BUSH -CONGRESS - TERROR: The U.S. Senate is headed for a confrontation with President Bush over how best to try and treat terror suspects. In a 15 to nine vote, the Republican-led Senate Armed Services Committee Thursday approved a bill that would give prisoners more legal rights than the president wants. The Senate committee wants to try terror suspects with a more traditional, military-style approach. A full Senate vote on the bill may come as early as next week.
PHILIPPINES POL: A leading human rights group is calling on Philippine President Gloria Arroyo to ensure the credibility of an independent commission investigating the growing number of politically linked killings in the country. In a meeting with Ms. Arroyo Wednesday in London, Amnesty International Secretary-General, Irene Khan urged the Philippine leader to make sure the Melo Commission's inquiry into the killings is transparent. President Arroyo created the fact-finding commission last month under mounting pressure from human rights groups to investigate the cases.
BURMA - CHILD SOLDIERS: Human rights groups say the military government of Burma continues to recruit large numbers of children into its army, despite government policies intended to prevent the recruitments. Human Rights Watch and the Human Rights Education Institute of Burma said in a report Thursday that boys as young as eleven years old have frequently been recruited using coercive and deceptive tactics. The Associated Press quotes a senior Burmese information ministry official as denying the report.
US - BURMA: First Lady Laura Bush has announced she will host a roundtable discussion on Burma at the United Nations on Tuesday. She hopes to raise awareness about what the White House calls "the humanitarian crisis" in Burma and to gain support for a U.S.-sponsored U.N. resolution on Burma's political and human rights violations. The roundtable is expected to include repeated calls for the release of Aung San Suu Kyi, the democracy leader in Burma who has been under house arrest or imprisoned by Burma's military junta for much of the past 20 years. Mrs. Bush has called Aung San Suu Kyi "a role model for women around the world."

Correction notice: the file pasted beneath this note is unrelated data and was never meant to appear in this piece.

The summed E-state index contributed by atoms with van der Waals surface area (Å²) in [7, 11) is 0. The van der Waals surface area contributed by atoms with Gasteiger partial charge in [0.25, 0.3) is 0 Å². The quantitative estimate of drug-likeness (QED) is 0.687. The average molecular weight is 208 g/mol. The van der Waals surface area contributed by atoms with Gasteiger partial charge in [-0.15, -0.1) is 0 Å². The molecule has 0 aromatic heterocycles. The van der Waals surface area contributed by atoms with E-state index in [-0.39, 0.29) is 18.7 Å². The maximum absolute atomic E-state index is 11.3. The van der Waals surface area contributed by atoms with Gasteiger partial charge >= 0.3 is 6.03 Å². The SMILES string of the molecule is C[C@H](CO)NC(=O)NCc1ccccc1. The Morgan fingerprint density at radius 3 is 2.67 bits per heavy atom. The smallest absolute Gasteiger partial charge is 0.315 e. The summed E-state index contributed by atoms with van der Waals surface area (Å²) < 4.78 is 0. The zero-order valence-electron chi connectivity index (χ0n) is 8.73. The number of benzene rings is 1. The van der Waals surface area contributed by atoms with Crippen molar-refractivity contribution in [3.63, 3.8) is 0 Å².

JAPAN - NOKOR: Japan is moving forward with plans to impose financial sanctions on North Korea over its weapons program. Media reports in Japan say sanctions may be imposed as soon as next week. Chief Cabinet Secretary Shinzo Abe told reporters today (Friday) the government is considering the action, but did not provide details. The Kyodo news agency today (Friday) quotes unnamed sources who say Japan could release specifics of financial sanctions on North Korea by Tuesday.
UN / LEADER POLL: A preliminary poll of U.N. Security Council members has
reaffirmed South Korea's foreign minister as the leading candidate to become the world body's next secretary-general. This second straw poll on secretary-general candidates featured the names of five Asian men, one more than was on the ballot for the first vote in July. The voting was done in secret, but within minutes, the result was made public.
China's U.N. Ambassador Wang Guangya confirmed the outcome. South Korean Foreign Minister Ban Ki Moon received 14 votes of encouragement, reaffirming his position as front-runner for the secretary-general's post.
IRAQ: Iraqi officials say security forces found dozens more bodies in Baghdad today (Friday), bringing the number of execution-style sectarian killings to more than 100 over the past three days. The officials say many of the victims had been blindfolded and their arms and legs bound. Most had been shot in the head. Officials say the bodies also had signs of torture.
TAIWAN PROTESTS: Tens of thousands of protesters are expected to fill the streets of Taiwan's capital tonight (Friday) to try to pressure President Chen Shui-bian to resign. Reports from Taipei say several thousand protesters have already made their way to the streets, joining another day of a round-the-clock sit-in that began last week.
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